That move was so inconsistent with bringing a ball down, and was designed to put the other player off, but it also endangered him in the process. Intention to injure may not be likely, but to bully someone off the ball. And dangerous, yes. Red card deserved.

  • nihirealist


    “To suggest that the media instantly ginned up a controversy and instantly influenced so many thousands of minds if not more realistically millions (not necessarily connected to either team) as expressing some discomfort with the decision (as though their opinions weren’t their own) doesn’t reflect reality imo”

    Umm..hello??!!! The match was still going on when the commentator (who was there next to Martin Tyler, don’t know who) started saying things like the referee has an agenda, and it is not in ManU’s favour. Said that ManU’s players can’t be faulted. They’ve been undone by a piece of skulduggery.. It doesn’t get more instant a reaction than that.

    And as soon as the match ended, the studio expert in my part of the world brought up the Asian betting scandal and said this match should be investigated. Just to show that it wasn’t one idiot with a microphone making a noise. It was at least 2. Both put in positions to air their views by the mainstream media (who have a monopoly over the TV rights), and the narrative of United being cheated was already made up less than 10mins after the incident. Tell me now whose view doesn’t reflect reality.

  • Brickfields Gunners

    What’s the fuss about ? We are continuously and reliably informed that such happenings will even out over the season.
    Wait…..ManUre are out ! Does that mean that the above is not true ? Were we being misled ?
    And I believe that Rio Ferdinand was just being kind to the ref!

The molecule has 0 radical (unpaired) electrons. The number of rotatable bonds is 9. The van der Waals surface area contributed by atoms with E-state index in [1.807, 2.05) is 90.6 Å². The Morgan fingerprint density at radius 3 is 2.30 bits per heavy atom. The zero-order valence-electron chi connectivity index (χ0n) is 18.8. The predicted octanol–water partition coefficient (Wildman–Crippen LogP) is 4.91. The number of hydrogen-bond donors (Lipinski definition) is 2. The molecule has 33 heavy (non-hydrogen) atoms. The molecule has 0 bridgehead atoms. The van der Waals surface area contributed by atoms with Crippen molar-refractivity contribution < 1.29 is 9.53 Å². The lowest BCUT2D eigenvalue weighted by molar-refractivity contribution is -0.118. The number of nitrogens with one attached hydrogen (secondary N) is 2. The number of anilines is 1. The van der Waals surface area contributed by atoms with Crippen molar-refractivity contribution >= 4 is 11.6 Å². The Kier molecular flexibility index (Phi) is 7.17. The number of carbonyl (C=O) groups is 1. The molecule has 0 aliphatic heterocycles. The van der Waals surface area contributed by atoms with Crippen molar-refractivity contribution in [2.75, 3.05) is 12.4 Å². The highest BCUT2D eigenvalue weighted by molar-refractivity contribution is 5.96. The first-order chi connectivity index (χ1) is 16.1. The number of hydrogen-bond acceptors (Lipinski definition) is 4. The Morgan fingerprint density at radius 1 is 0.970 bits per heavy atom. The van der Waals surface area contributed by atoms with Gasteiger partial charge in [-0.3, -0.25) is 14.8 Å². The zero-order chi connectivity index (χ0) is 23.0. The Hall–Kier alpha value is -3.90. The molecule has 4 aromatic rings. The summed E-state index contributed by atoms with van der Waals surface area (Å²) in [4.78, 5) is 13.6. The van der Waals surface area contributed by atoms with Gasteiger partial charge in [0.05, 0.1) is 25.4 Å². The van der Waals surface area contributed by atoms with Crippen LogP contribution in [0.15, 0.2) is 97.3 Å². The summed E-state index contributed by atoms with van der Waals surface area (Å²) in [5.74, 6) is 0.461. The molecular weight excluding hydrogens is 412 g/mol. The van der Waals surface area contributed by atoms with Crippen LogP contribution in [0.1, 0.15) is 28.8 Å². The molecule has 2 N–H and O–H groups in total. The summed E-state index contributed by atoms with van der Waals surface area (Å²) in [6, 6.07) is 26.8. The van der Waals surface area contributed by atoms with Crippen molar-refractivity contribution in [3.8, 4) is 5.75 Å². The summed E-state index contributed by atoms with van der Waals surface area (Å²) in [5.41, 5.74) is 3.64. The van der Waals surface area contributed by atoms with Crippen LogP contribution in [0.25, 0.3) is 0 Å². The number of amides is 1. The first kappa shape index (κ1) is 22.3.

Walter – holiday to Costa del Where-the-sol-doan-shine ? Mucho arseholes there !

  • Grumpy man

    I watched the match on TV. They had three ex-players in the studio. Two said that it was high and dangerous, it could have been a yellow, but OK, it was a red. Roy Keane had no doubt “Red card, off”.That didn’t seem to fit with the “we wuz robbed” agenda, so they kept banging on about it.
    I could be wrong, but I think that Real Madrid’s two goals might have had a little to do with why Man Utd are out.

  • Rupert Cook

    @Al, having just watched it again Nani’s intently watching the ball coming down and doing what is the most natural thing to do in that position, sticking out a foot to control it. I doubt he saw Arbeloa.

    Anyway he got sent off, Manu lost and we all felt a massive surge of schadenfreude.

  • As did Vanper$ie he was looking at the ball and he never hard the refs whistle but it was okay and no fuss but when it comes to Manure its a curse.Thanks to GOD we will not have any tremble vibes anymore.@bjtgooner i’m beginning to believe in you because if brother rupert is AAA sewer rat and he says nothing really i take it with a pitch of salt.

  • Adam

    Just found out that Pierluigi Collina (the hills have eyes)was the referee’s observer for the Man U Ream Madrid game, so will be interesting to find out if anything further happens once his report is filed.

    Options are, rescind the red, stick with a one match ban or increase to a three match ban.